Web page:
The metabolic differences between cancer cells and normal cells present 2 potential therapeutic strategies. The first is to inhibit any of the glycolytic enzymes, the assumption being that cancer cells are more dependent on their activity for production of ATP than normal cells, and as a result the treatment would preferentially target the cancer cells. The second is to promote oxidative phosphorylation, with the intention of reactivating metabolic pathways that have been downregulated in cancer cells and reactivating apoptotic mechanisms.
A further possibility is to influence specific upstream regulators that are responsible for these metabolic changes, and thereby simultaneously inhibit glycolysis and promote oxidative phosphorylation. The metabolic changes are induced directly or indirectly by deregulated expression of various oncogenes (eg, c-myc and akt) or loss of tumor suppressor activity (eg, p53).9,10,17 However, each of these also influences many other aspects of cancer cell behavior and it is unclear whether the metabolic changes are a cause or an effect of their oncogenic influence. In contrast, 1 upstream factor, HIF1, directly regulates the expression of many of these key metabolic enzymes.6 Solid tumors are known to have increased expression of the HIFl α subunit,18,19 and it is thought that this has a substantial controlling influence on their metabolism. HIF1 itself represents a drug target which potentially has a diverse impact on metabolism.
Below, we describe strategies employed to manipulate the activity of individual proteins involved with glucose metabolism, under the headings of inhibition of glucose metabolism, promotion of oxidative phosphorylation, and inhibition of HIF1.
Inhibitin of Glycolysis
Inhibiting glycolysis may deprive cancer cells of ATP and curtail tumor growth. This effect has been demonstrated in vitro, and some glycolytic inhibitors are in phase II/III clinical trials. Importantly, these drugs appear to be more effective in terms of killing tumor cells in conditions of tumor hypoxia, which is usually associated with resistance to conventional chemotherapy or irradiation. Strategies to inhibit most of the individual enzymes of glycolysis have been attempted, and are described below. The role of each enzyme in the pathway is depicted in Figure 2.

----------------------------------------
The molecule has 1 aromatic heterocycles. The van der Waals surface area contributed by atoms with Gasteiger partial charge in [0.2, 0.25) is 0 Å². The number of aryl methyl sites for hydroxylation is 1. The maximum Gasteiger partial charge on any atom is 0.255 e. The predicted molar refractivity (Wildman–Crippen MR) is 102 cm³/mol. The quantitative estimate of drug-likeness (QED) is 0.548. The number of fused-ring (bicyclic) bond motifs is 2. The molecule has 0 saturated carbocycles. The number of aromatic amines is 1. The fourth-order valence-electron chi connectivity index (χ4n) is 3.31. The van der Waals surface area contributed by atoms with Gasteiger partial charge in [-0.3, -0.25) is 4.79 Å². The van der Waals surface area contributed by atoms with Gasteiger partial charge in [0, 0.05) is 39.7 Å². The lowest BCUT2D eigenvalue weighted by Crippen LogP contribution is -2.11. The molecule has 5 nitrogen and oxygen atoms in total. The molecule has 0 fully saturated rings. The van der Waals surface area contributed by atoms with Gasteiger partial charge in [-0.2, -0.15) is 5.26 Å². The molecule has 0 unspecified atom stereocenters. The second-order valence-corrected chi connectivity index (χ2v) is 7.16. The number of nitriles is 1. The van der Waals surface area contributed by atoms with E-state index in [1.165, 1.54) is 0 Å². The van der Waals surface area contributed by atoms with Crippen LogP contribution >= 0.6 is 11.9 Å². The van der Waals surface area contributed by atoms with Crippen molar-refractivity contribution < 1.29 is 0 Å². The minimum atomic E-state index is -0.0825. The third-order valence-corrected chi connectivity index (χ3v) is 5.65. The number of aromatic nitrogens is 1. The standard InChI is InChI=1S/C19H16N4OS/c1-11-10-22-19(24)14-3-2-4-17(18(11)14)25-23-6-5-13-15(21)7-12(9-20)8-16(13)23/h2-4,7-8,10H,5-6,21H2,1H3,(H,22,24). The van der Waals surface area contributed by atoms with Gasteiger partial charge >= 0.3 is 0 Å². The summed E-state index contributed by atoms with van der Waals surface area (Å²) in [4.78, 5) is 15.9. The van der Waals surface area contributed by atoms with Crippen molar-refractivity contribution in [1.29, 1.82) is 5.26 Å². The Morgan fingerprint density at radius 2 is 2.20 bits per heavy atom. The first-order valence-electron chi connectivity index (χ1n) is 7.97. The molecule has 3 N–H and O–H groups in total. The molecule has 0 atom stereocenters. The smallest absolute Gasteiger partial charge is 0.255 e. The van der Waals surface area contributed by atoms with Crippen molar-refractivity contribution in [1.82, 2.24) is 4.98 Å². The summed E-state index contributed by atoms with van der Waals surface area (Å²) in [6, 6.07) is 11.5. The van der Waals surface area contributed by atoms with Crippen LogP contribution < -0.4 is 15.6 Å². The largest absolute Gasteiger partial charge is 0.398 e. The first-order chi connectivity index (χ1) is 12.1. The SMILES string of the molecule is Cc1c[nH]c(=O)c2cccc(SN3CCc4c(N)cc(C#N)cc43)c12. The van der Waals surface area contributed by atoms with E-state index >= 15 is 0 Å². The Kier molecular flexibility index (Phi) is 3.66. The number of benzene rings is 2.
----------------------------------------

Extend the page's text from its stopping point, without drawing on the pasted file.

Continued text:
Lonidamine (LND) was one of the first antiglycolytic drugs to be tested as a cancer therapeutic. It acts as a selective inhibitor of aerobic glycolysis in cancer cells, due to its inhibitory effects on mitochondrial bound hexokinase,20 although the mechanisms behind this remain poorly understood. Preclinical studies demonstrated that LND enhanced the cytotoxic effects of traditional chemotherapeutic agents,21,22 and it is in this context that LND entered clinical trials. Initial studies showed that LND could increase response rates to doxorubicin in liver metastases from breast cancer,23 however, 2 large phase III clinical trials failed to reproduce this.24,25 Similarly, LND gave no significant benefit in terms of disease-free or overall survival from early stage breast cancer when combined with Epirubicin and Cyclophosphamide.26 LND did, however, improve response rates and overall survival when combined with mitomycin-C or vindesine for treatment of non–small-cell lung cancer.27 Early phase trials have also been carried out for advanced ovarian cancer and have demonstrated that LND is safe and well tolerated when combined with conventional chemotherapy.28,29 Use of LND has now been approved in Europe in some cancer chemotherapy protocols,30 although this is not common practice.